Solstice 100 Recap

100 miles can be a long way to travel by any mode of transportation. By car it will take you over an hour, by train it would be about the same, and unless you have a private jet it would even take a while by air after you factor in security, taxi time, and all that jazz. Running? Some people have done it and it and it can take less than a day for the elite. I am not them. Motorized scooter? No way, the battery wouldn’t last and you’d be stuck between pushing regular and mongo for the other 95 miles or until the tread wore from your shoes while the tab in your Lime app continued to rise. But by Bicycle? We’re talking hours. It is basically a work day and as we all know those can take a looooong time.

From my home in Omaha to the Solstice 100 Gravel Grinder in Malcolm, NE it was 62.5 miles each way. The 100 mile gravel grinder itself was around 80% of the total distance that I’d travel to and from it last Saturday. What I’m trying to say is that 100 miles is a long way. It’s even longer when you’re alone for most of it. Don’t get me wrong, I had an amazing time at the Solstice 100 and it left me feeling more confident and sure that I’m headed the right direction in cycling than any other race I’ve done this summer. I just had more alone time than the other two races I’ve done combined and it truly made me understand just how far 100 miles is when it’s just you and your thoughts.

I found out about this race through one of the people in cycling that I’ve known the longest and who has probably had the biggest influence on me in the sport so far, Matt Copeland. I text Matt with questions about bikes and racing at least five times a week. In late January Facebook’s creepy algorithm started showing “Matt Copeland is interested in…” notifications to me. They were all gravel grinders scheduled for this summer. That’s where I found out about the Solstice. I may be weird but not many things sounded more fun to me than spending the longest day of the year (or day after in this year’s case) challenging myself to bike 100 miles of hilly, gravel covered terrain. Once I got serious about racing gravel this summer I signed up for the race but it was full and I had to settle for the wait list. I didn’t expect to get in. “I’ll be on top of things next summer so I don’t miss out”, I told myself. Lo and behold in early May, after basically forgetting I signed up, I received an email letting me know I’d been chosen off the wait list! I’d get to add it to the pile of miles.

I mentioned the day of the Enduro was easy leading up to the race because I had a routine. Naturally, that didn’t work two weekends in a row. You see, we’re moving to a new place this week so everything was boxed up and stashed away Saturday morning. I couldn’t make a big brekky and my racing gear was all over the place. On the way to the race my dashboard lit up with the low tire pressure warning for my rear passenger tire. About ten miles later my low fuel light came on. This blame all falls on me of course, it was a chaotic time. I’m nothing if I’m not perpetually anxious but I made it to Malcolm despite the adversity.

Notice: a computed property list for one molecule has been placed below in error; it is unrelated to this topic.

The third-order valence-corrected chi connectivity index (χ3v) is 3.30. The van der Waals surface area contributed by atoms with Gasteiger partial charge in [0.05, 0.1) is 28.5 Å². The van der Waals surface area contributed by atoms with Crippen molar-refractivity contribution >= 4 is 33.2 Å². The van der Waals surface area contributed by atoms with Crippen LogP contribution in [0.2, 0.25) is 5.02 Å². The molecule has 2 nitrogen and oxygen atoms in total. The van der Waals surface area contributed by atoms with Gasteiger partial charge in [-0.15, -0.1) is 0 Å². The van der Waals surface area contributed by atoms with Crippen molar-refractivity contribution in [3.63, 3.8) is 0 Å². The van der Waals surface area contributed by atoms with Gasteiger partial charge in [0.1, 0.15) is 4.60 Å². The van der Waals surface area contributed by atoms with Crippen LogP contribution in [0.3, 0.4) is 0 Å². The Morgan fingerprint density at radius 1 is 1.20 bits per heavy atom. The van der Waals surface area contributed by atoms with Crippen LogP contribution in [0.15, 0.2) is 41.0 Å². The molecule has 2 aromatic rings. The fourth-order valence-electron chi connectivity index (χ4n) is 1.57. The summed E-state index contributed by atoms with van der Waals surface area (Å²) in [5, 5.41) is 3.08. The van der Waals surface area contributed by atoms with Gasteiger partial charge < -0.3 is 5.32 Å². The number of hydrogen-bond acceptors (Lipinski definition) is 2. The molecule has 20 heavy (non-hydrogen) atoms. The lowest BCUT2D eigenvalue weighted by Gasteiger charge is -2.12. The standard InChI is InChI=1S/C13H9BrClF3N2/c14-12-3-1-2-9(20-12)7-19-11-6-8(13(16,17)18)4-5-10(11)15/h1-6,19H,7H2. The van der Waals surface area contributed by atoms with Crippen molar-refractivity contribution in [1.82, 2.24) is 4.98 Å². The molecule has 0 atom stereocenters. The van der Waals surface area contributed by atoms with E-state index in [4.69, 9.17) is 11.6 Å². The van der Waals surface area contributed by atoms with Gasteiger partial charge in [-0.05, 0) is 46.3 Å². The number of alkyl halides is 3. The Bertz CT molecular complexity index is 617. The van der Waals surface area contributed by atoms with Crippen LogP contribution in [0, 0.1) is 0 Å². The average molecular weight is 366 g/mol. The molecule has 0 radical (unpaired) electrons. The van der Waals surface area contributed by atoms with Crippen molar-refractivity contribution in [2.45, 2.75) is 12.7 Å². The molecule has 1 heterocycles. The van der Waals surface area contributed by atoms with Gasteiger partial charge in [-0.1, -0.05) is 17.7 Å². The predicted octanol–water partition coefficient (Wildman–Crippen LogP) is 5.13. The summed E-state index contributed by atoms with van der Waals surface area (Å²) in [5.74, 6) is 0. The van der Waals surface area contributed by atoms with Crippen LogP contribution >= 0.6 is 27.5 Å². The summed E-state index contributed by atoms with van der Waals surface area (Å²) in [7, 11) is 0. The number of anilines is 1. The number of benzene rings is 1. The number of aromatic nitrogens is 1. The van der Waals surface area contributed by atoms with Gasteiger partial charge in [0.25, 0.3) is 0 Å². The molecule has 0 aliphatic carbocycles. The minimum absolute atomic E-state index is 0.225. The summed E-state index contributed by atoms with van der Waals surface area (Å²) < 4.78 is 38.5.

I got checked in, geared up, and chatted with a few of the other cyclists that I’m beginning to get to know. The race was scheduled to start at 7am. At about 6:55 a flash of lightning flew across the sky and rain started to lightly come down. After the American Legion Gravel Mission when he heard that was my first gravel grinder, Robb Finegan was the one who told me, “Don’t get used to weather this perfect on race days because you won’t get it very often.” I let Robb know I was keeping that in mind on that rainy and blustery Saturday morning.

After an hour delay due to more lightning, the race was ready to get underway at 8am. The rain was light to almost nonexistent at this point and I felt ready. With most of the usual suspects being at all these races I’m starting to settle into my lineup spot at the start line, it’s usually about mid-second row near the outside. That allows me to stay out of the way of the lead riders but also to grab a wheel and follow for as long as I can.


The start line. Shout out to McColgan Potography and Orange Mud for providing free race photography.

The race got off to a fast start. We hit the first rolling gravel hills cruising about 24mph over the rounded tops. I was holding on with the lead group but also nervous that I was going to burn myself out at that fast pace. I felt fine but something wasn’t quite right, I didn’t feel 24mph fine. I was so young and naive. I’ll lay partial blame for the fast pace on the professional in the field, Ashton Lambie. If you haven’t heard of him just give his name a quick Google. The dude is GOOD at bikes. It was cool being in the same race as him even if I never had a shot to hang around. In the Gravel Mission I held onto the lead group for about 30 miles. During the Enduro it was 7. In the Solstice I made it a whopping 3 miles with the leaders until I got dropped. To make matters worse they dropped me on a downhill. My CruX is a cyclocross bike and is set up with an 11-32t cassette and one 40t chaining up front. I’ll be honest, like I said in my welcome blog…I don’t really know what that stuff actually means. But on that steep downhill it meant that I was already moving too fast for pedaling to actually add anything to my current speed. All I could do was watch the group of guys ahead of me ride away as we continued our first good descent. Even as they pulled away and we began to flatten out again I was still moving in excess of 20mph. It felt so easy and I couldn’t figure out where this new found strength was coming from. Until our southern progress took a left to head east.

A strong north wind hit me broadside so hard that I felt like my bike was going to slide out from under me. Just like that my easy 20mph pace was gone. I should’ve known better. I was now in a position where I could choose to keep my pace and go it alone as long as I felt good, or slow down and let the riders behind me catch up so I had others to fight against this variable north and east wind with. I decided to fight the wind and go it alone.